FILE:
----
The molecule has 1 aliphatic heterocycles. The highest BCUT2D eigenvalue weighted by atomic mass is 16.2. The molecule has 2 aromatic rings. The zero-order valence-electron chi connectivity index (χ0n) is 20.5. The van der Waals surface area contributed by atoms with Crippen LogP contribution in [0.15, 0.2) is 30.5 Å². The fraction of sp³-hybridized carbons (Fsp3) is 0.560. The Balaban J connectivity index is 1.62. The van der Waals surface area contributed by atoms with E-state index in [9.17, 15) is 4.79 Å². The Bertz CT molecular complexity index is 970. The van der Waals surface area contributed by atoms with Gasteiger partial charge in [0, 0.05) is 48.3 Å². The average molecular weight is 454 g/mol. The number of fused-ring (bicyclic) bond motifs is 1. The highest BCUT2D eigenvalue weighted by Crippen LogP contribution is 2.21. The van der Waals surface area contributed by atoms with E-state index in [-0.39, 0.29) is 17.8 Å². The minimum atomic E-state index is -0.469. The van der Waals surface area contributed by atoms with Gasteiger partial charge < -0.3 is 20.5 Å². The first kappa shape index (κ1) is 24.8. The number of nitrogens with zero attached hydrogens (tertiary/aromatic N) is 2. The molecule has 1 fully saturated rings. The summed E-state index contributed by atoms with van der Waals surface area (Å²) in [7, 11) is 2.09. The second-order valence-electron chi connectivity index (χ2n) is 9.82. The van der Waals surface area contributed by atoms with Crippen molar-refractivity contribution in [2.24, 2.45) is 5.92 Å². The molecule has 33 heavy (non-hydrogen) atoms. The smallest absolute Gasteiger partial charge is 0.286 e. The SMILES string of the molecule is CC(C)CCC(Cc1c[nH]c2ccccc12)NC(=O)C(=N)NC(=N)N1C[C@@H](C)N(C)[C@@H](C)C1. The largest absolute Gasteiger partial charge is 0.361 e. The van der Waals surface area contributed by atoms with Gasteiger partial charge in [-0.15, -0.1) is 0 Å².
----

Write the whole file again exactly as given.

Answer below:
The molecule has 1 aliphatic heterocycles. The highest BCUT2D eigenvalue weighted by atomic mass is 16.2. The molecule has 2 aromatic rings. The zero-order valence-electron chi connectivity index (χ0n) is 20.5. The van der Waals surface area contributed by atoms with Crippen LogP contribution in [0.15, 0.2) is 30.5 Å². The fraction of sp³-hybridized carbons (Fsp3) is 0.560. The Balaban J connectivity index is 1.62. The van der Waals surface area contributed by atoms with E-state index in [9.17, 15) is 4.79 Å². The Bertz CT molecular complexity index is 970. The van der Waals surface area contributed by atoms with Gasteiger partial charge in [0, 0.05) is 48.3 Å². The average molecular weight is 454 g/mol. The number of fused-ring (bicyclic) bond motifs is 1. The highest BCUT2D eigenvalue weighted by Crippen LogP contribution is 2.21. The van der Waals surface area contributed by atoms with E-state index in [-0.39, 0.29) is 17.8 Å². The minimum atomic E-state index is -0.469. The van der Waals surface area contributed by atoms with Gasteiger partial charge < -0.3 is 20.5 Å². The first kappa shape index (κ1) is 24.8. The number of nitrogens with zero attached hydrogens (tertiary/aromatic N) is 2. The molecule has 1 fully saturated rings. The summed E-state index contributed by atoms with van der Waals surface area (Å²) in [7, 11) is 2.09. The second-order valence-electron chi connectivity index (χ2n) is 9.82. The van der Waals surface area contributed by atoms with Crippen molar-refractivity contribution in [2.24, 2.45) is 5.92 Å². The molecule has 33 heavy (non-hydrogen) atoms. The smallest absolute Gasteiger partial charge is 0.286 e. The SMILES string of the molecule is CC(C)CCC(Cc1c[nH]c2ccccc12)NC(=O)C(=N)NC(=N)N1C[C@@H](C)N(C)[C@@H](C)C1. The largest absolute Gasteiger partial charge is 0.361 e. The van der Waals surface area contributed by atoms with Gasteiger partial charge in [-0.15, -0.1) is 0 Å².